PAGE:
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Putin’s Geo-strategic Boots

Today our translator in Germany has provided us with another exclusive English translation of an interesting article from the newspaper Die Welt, which argues that autocrats stick up for other autocrats as a means of survival, among other insights. Over the past year we have had dozens of great translations from the German press, including “Schröder was quite often so embarrassing”, work by Hans-Martin Tillack, and a by-lined article by Robert Amsterdam.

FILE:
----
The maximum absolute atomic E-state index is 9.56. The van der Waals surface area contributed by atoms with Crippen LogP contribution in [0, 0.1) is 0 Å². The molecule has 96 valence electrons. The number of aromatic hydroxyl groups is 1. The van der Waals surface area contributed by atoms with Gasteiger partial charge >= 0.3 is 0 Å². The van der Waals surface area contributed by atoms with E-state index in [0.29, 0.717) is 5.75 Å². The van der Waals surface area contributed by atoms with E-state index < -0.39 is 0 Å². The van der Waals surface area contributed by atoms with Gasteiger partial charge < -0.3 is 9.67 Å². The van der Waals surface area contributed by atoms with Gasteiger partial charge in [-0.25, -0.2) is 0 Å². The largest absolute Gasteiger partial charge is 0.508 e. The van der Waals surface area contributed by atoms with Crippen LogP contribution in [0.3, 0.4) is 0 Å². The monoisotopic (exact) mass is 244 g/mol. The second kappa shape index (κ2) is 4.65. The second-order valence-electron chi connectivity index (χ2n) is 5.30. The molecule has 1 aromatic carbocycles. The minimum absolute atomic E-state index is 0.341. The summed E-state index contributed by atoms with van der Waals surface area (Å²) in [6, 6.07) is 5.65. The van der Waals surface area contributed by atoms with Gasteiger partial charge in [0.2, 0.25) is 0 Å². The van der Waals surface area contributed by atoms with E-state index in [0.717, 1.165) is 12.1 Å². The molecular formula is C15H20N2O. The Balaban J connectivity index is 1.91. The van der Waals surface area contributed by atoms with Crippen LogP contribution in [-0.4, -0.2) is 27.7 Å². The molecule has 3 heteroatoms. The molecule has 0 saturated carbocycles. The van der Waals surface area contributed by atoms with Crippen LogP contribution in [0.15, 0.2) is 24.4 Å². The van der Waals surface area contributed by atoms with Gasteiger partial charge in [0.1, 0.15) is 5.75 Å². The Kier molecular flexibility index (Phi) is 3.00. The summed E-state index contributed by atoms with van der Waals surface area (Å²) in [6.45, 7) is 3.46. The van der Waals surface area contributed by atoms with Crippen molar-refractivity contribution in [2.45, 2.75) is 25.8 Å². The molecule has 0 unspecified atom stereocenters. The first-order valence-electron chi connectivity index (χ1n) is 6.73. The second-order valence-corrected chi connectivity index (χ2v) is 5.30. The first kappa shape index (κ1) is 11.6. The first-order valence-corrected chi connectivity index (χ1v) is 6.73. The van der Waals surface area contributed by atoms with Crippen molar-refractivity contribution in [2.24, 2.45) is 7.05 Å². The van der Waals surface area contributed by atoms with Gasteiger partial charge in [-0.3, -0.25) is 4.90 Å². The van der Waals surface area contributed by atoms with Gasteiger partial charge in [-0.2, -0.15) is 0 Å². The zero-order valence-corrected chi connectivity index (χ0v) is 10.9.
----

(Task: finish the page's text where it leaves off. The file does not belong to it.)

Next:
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The original link for the following article is here, and the full text can be found on our German blog. Europe’s Relations with Russia Putin’s Geo-strategic Boots By Clemens Wergin Lead article from Die Welt, October 25, 2007 The era of rapprochement is over. At the EU-Russia Summit in Portugal on Friday, a great deal may well be said about the partnership with Russia. And the old issues of contention will again be on the table: Polish meat exports to Russia as well as a binding energy charter, which is to define the rules of the game between Europe and Russia in the strategically important energy sector. But amid all the pragmatic individual efforts, one or the other observer may be overcome by the premonition that these are just incantations. Russia has in fact redefined its relationship with the West in general. Talk of good relations is but only in imitation of the hopeful 1990s. Russia is in the process of re-establishing the old front line vis-à-vis the West. Whether Moscow stand up for Iran in the nuclear issue, destabilizes Georgia, binds the countries along the Caspian Sea states to itself, or blocks Europe’s access to the Central Asian energy reserves – the direction of the thrust is always the same. The new competition with the West is of a issues of strategy and ideals. Moscow is apparently striving to pull back on the geopolitical boots the Soviet Union used to fill out. This is especially clear in the Middle East, where Moscow has been pursuing clientele politics for some time and is binding the disreputable regimes of Syria and Iran to itself by means of valuable weapons exports. Less attention has been given to the fact that Russia has again taken up an anti-Western position in questions of political philosophy. If in the 1990s one had still been able to hope that Russia would be incorporated into the circle of democracies, this must now be considered a failure under Putin’s managed democracy. Instead, a new conflict of systems is in the offing. This conflict does not have the ideological edge of the Cold War. But if Russia stand up for autocratic and dictatorial regimes such as in Burma, North Korea, Iran, Sudan, and elsewhere, then such behaviour is not to be traced back to hard geo-strategic interests alone. Instead, there also lies an interest in the self-preservation of such systems. Autocrats stand up for other autocrats, because only by standing together can they guarantee their survival in a world where democracy has won the struggle for minds even if it has not asserted itself everywhere. At any rate, there is hardly an autocrat left in this world who does not see himself forced to give his regime a democratic touch. Because the pressure on undemocratic rulers to enjoy some kind of legitimacy has grown enormously since the early 1990s, such leaders have developed counter strategies. Thus, there has emerged a camaraderie of autocrats, which stands together and places itself protectively in front of their own kind, just as China and Russia do in the United Nations Security Council. They give one another tips on how one best hems in NGOs or completely forbids them, how one harasses the press, and how one goes on holding elections that allow everything but a choice. Moscow’s new front line vis-à-vis the West is not irreversible, no less so than Russia’s road to autocracy. The antagonistic tendency of Russian policy is obvious, however. So long as he makes problems, Putin believes he can negotiate with the United States on the same level again. A post-imperial syndrome is being expressed here, which, when coupled with a global price for oil of U.S.$80 per barrel, makes for a dangerous mixture of inferiority complex and need for recognition. The West is therefore well advised not to provoke Russia unnecessarily. On the other hand, Europe cannot be so naive as to wait for Russia to grow out of this. Everything suggests that Russian policy is following a Grand Design. A country that wants to be a Great Power again cannot bring to bear only its power to obstruct in global politics. It must also offer practicable solutions, in Kosovo as well as in the “frozen conflicts” in the southern Caucasus and in the handling of the Iranian nuclear programme. Europe should not simply allow Putin to get away with just saying nyet. Russia wants to be taken seriously again – for that, however, it has to contribute something.